NORWICH, England (Reuters) - Pampering leafcutter ants with fragrant rose petals and fresh oranges may seem an unlikely way to rescue modern medicine, but scientists at a lab in eastern England think it's well worth trying.
As the world cries out for new antibiotics, researchers at the John Innes Centre (JIC) in Norwich are also taking a bet on bacteria extracted from the stomachs of giant stick insects and cinnabar caterpillars with a taste for highly toxic plants.
Their work is part of a new way of thinking in the search for superbug-killing drugs - turning back to nature in the hope that places as extreme as insects' insides, the depths of the oceans, or the driest of deserts may throw up chemical novelties and lead to new drugs.
"Natural products fell out of favour in the pharmaceutical sphere, but now is the time to look again," says Mervyn Bibb, a professor of molecular microbiology at JIC who collaborates with many other geneticists and chemists. "We need to think ecologically, which traditionally people haven't been doing."
The quest is urgent. Africa provides a glimpse of what the world looks like when the drugs we rely on to fight disease and prevent infections after operations stop working.
In South Africa, patients with tuberculosis that has developed resistance to all known antibiotics are already simply sent home to die, while West Africa's Ebola outbreak shows what can happen when there are no medicines to fight a deadly infection - in this case due to a virus rather than bacteria.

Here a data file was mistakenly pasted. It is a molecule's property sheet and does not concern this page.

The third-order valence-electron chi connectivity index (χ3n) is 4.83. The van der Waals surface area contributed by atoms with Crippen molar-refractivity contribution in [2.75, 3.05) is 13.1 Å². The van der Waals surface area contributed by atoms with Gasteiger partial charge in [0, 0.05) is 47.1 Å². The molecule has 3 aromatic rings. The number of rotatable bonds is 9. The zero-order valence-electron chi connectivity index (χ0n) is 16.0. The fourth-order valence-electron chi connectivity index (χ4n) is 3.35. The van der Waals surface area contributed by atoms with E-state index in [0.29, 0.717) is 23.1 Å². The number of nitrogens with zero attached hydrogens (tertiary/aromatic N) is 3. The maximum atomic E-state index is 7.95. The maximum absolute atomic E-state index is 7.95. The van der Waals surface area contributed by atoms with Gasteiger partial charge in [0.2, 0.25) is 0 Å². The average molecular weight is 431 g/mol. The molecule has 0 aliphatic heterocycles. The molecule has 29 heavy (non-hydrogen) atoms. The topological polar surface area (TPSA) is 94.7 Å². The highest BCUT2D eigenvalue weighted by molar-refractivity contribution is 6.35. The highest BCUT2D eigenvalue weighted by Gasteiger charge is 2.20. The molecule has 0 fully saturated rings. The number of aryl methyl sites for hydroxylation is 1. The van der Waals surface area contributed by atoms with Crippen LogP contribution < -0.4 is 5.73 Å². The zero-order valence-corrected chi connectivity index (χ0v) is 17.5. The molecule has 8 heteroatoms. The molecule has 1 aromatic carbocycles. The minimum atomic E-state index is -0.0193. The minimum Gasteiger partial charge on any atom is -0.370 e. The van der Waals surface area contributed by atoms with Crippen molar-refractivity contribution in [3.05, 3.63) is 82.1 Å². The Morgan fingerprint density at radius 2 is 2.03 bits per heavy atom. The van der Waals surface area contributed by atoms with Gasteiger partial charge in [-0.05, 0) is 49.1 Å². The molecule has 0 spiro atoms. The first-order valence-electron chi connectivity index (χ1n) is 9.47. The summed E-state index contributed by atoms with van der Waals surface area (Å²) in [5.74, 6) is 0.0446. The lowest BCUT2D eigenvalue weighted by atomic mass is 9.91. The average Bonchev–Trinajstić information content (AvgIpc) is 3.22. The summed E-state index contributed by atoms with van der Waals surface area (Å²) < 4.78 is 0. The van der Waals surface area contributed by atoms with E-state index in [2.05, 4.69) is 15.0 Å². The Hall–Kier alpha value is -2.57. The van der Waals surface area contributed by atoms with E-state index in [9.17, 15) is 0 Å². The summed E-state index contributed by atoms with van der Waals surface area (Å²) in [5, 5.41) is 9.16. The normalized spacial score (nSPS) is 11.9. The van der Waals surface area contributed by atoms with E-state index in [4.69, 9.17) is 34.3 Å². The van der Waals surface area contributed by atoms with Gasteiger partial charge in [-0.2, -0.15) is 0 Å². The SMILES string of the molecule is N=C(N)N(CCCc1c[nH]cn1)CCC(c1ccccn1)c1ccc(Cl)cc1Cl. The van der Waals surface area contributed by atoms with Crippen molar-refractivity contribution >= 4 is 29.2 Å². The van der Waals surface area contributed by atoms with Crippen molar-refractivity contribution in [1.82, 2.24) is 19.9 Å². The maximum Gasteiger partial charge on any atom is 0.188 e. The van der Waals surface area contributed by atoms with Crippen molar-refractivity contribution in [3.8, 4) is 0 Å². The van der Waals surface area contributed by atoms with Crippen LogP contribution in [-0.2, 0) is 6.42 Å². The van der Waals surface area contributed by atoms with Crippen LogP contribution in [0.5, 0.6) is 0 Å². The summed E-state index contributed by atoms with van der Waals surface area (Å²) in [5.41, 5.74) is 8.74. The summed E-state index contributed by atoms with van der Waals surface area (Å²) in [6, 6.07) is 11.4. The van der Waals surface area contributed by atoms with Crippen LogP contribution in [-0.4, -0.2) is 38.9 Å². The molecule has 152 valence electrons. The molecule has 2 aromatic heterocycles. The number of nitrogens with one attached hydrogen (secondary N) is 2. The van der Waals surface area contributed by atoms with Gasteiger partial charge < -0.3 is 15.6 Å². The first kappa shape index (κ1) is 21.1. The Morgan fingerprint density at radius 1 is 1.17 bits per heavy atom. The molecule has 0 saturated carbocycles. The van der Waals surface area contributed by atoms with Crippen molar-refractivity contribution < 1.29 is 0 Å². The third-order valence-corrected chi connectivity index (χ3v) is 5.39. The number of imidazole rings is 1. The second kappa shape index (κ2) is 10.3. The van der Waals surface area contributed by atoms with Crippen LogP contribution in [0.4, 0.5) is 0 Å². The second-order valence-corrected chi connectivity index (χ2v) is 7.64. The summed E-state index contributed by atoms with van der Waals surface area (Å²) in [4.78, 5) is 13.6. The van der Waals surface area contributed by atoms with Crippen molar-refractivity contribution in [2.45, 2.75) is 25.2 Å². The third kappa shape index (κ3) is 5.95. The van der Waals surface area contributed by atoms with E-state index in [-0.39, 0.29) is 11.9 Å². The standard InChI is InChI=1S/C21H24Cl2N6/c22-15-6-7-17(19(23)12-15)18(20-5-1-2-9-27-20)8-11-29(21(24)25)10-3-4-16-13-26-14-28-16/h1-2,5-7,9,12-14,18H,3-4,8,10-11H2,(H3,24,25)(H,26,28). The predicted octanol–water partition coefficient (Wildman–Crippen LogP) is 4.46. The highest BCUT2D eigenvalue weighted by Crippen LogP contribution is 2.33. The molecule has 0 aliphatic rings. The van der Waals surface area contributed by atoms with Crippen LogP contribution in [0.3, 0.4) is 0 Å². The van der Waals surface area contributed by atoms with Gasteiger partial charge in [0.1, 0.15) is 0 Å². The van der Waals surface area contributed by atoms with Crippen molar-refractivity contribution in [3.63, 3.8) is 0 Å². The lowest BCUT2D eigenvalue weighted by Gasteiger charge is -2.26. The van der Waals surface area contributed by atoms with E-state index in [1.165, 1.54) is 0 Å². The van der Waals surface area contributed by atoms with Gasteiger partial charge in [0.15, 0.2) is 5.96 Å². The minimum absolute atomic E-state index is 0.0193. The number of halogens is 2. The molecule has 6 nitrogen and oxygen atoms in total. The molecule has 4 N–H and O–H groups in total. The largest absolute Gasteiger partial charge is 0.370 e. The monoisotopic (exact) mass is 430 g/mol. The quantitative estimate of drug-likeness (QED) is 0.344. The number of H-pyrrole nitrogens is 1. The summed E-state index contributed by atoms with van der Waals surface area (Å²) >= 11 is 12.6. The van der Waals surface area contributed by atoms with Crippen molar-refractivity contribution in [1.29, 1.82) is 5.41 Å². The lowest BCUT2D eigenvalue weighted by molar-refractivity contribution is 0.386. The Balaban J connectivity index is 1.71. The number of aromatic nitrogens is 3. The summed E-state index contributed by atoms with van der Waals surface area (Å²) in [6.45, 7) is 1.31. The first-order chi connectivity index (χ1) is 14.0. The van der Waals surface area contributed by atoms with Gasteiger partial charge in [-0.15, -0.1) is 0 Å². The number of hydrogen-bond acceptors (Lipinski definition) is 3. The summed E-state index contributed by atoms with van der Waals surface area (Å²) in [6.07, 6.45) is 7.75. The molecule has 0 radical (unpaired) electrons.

Scant financial rewards and lack of progress with conventional drug discovery have prompted many Big Pharma companies to abandon the search for new bacteria-fighting medicines. Yet for academic microbiologists these are exciting times in antibiotic research - thanks to a push into extreme environments and advances in genomics.
"It's a good time to be researching antibiotics because there are a lot of new avenues to explore," said Christophe Corre, a Royal Society research fellow in the department of chemistry at the University of Warwick.
EXTREME LOCATIONS, SMART TECHNIQUES
Marcel Jaspars, a professor of organic chemistry at Britain's University of Aberdeen, is leading a dive deep into the unknown to search for bacteria that have, quite literally, never before seen the light of day.
With 9.5 million euros ($12.7 million) of European Union funding, Jaspars launched a project called PharmaSea in which he and a team of international researchers will haul samples of mud and sediment from deep sea trenches in the Pacific Ocean, the Arctic waters around Norway, and then the Antarctic.
Like the guts of stick insects or the protective coats of leafcutter ants, such hard-to-reach places house endemic populations of microbes that have developed unique ways to deal with the stresses of life, including attacks from rival bugs.
"Essentially, we're looking for isolated populations of organisms. They will have evolved differently and therefore hopefully produce new chemistry," Jaspars explains.
Nature has historically served humankind well when it comes to new medicines. Even Hippocrates, known as the father of Western medicine, left historical records describing the use of powder made from willow bark to help relieve pain and fever.
Those same plant extracts were later developed to make aspirin - a wonder drug that has since been found also to prevent blood clots and protect against cancer.
Pfizer's Rapamune, used to prevent rejection in organ transplantation, came from a micro-organism isolated from soil collected in Easter Island in the Pacific Ocean, and penicillin, the first ever antibiotic, comes from a fungus.
In all, more than half of all medicines used today were inspired by or derived from bacteria, animals or plants.
Yet as Jaspars says: "It's not just about going to extreme locations, it's now also about using smart techniques."